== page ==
Propose practical solutions
Once you’ve heard all sides of the story you need to put together a plan to resolve the issue. Your goal is to make sure any solution you offer is practical, easy to follow, and doesn’t overly burden one party.
Document and maintain
After you’ve proposed your solution, and the involved parties agree, you need to clearly document it. That way there’s a source of truth to refer back to if any further conflict arises. Jono says it’s also good to check in with the involved parties 2-3 times to make sure each is holding up their end of the bargain.
Stress and Burnout
Stress and burnout are basically two sides of the same coin. If you have chronic negative stress in your life, chances are you’re going to burnout. And as your level of burnout increases, you get even more stressed, and by extension even more burnt out.
Breaking that cycle can be very difficult to do as it’s sometimes hard to identify when we’re burning out. Though some more scientific sources present 12 phases in burnout, Jono uses a model that focuses on five stages.
- Insecurity and proof – in this stage people may be worried about the quality of their work, might feel like they’re letting people down, or have some imposter syndrome. Further, they try to prove to themselves that those feelings are valid by focusing on all the ways they’re inadequate.
- Working harder – in this stage people start working more to try and overcome their perceived shortcomings. However, that rarely works as spending more time working simply makes people more tired, adds more stress, and generally deepens burnout.
- Not taking care of yourself – at this stage people stop exercising, and make poor diet decisions. They feel defeated and don’t have the energy to try and make good choices. Basically, they’re piling on.
- Relief and rejection – in this stage people are so tired and worn out that they just want some sort of outside relief (drugs, alcohol, etc.) People might also reject their social groups and isolate themselves from others, instead of asking for help or recognizing they’re burning out.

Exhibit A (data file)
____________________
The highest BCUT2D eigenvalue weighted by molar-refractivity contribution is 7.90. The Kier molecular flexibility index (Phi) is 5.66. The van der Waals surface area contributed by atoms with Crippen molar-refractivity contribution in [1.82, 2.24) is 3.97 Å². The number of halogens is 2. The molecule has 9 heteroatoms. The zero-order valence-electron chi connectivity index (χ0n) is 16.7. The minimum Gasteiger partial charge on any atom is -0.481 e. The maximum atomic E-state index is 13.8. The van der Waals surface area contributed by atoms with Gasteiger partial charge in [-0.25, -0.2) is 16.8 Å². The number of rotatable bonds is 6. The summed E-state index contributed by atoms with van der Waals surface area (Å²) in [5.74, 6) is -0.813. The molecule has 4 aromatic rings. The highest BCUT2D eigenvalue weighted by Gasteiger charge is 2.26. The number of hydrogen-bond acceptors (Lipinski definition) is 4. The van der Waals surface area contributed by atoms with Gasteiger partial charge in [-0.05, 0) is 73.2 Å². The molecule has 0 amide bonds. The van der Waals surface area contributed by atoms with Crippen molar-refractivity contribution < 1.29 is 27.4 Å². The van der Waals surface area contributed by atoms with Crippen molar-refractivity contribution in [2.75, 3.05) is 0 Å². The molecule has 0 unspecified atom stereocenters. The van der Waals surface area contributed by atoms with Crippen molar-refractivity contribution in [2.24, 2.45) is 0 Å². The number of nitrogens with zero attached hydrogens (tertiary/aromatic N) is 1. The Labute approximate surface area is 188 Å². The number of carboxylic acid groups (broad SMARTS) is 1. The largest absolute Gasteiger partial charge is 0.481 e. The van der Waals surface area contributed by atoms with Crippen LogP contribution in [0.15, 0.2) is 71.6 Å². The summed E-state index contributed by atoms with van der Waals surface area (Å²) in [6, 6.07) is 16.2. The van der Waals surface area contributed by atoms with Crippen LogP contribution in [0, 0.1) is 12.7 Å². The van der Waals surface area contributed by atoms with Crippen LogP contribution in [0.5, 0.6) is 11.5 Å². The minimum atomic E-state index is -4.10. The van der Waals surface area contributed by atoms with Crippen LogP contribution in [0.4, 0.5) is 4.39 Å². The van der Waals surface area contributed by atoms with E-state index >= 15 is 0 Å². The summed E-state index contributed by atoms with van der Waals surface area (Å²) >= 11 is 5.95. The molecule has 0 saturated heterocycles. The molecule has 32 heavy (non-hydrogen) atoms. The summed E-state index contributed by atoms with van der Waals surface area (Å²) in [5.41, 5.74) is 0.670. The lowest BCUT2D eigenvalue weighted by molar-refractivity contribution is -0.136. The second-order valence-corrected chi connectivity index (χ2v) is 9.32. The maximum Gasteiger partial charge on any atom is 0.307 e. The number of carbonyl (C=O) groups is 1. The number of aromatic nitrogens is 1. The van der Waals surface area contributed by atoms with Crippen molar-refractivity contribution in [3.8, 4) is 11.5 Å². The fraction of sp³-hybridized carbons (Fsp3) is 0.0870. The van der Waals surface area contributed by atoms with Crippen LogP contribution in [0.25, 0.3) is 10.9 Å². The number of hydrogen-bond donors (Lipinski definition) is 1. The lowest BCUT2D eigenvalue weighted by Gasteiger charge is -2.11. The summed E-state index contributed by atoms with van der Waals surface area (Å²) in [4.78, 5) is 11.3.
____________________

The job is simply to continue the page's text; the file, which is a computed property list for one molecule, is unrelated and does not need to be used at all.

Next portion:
- Withdrawal and depression – this is a point where people probably need medical intervention to move forward and get back to a healthy point. They generally will have completely withdrawn from everyone in their life and are probably quite depressed.
Jono does mention that it’s not incredibly common for people to get to the two final stages of burnout as outlined here. That said, all stages of burnout warrant intervention.
Once you’re caught in the burnout cycle, it can be very difficult to get out of it. The best thing anyone can really do is take preventative measures to make sure it doesn’t happen in the first place, or to mitigate the issue early on if it does happen.
There are four tactics Jono suggests:
- Do an internal check – try and take a step back and see if you’re noticing any of the above behaviors. This could come in the form of self-reflection. Or, if you’re seeing a therapist or counselor, it could be something you explore with them.
- Take a breath – When you’re in the throes of burnout the idea of taking a break seems like a horrible idea, but research shows that vacation actually helps improve overall productivity. Also, you don’t have to do anything big. It could be as simple as taking a long bath, or getting out for a walk when you’re feeling overwhelmed.
- Check-in with others – a lot of the time it’s easier to recognize behaviors in others, than it is to recognize them in ourselves. If you notice someone is struggling, reach out and offer a helping hand. You could even set up status checks between the two of you to keep honest.
- Have a stoic mindset – stoicism is all about separating emotions from a situation. Though it’s much easier said than done, it can be a useful tool to help avoid burnout and realize when you’re slipping into the cycle. If you’re interested to learn more, Jono suggests these books (7 Habits of Highly Effective People, The Obstacle is The Way, The Daily Stoic).
Stress is a reality of most any job. And though that’s true, it doesn’t have to escalate to full-blown burnout. Take the time to take care of yourself, and be active in resolving any issues when they come up. Last, don’t be too hard on yourself if you do slip into a burnout cycle. Know you can recover and get back to a good place.
It’s easy to want to focus only on the bright side of things, but that doesn’t mean the dark side doesn’t exist. And completely ignoring the challenges that come along with a job could do more harm than good. It’s not to say you should be pessimistic, but you do need to be aware.
By doing so you’re able to recognize patterns and help get through those challenges to prosper even more. If you stay aware, stay humble, and stay persistent when challenges come your way and you’ll be on the path to brighter days.
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Content Marketing Manager
Nuala is the Content Marketing Manager at Vanilla by Higher Logic. She has adored writing since a young age and graduated with a Master’s Degree in Publishing and Literature from the National University of Ireland, Galway.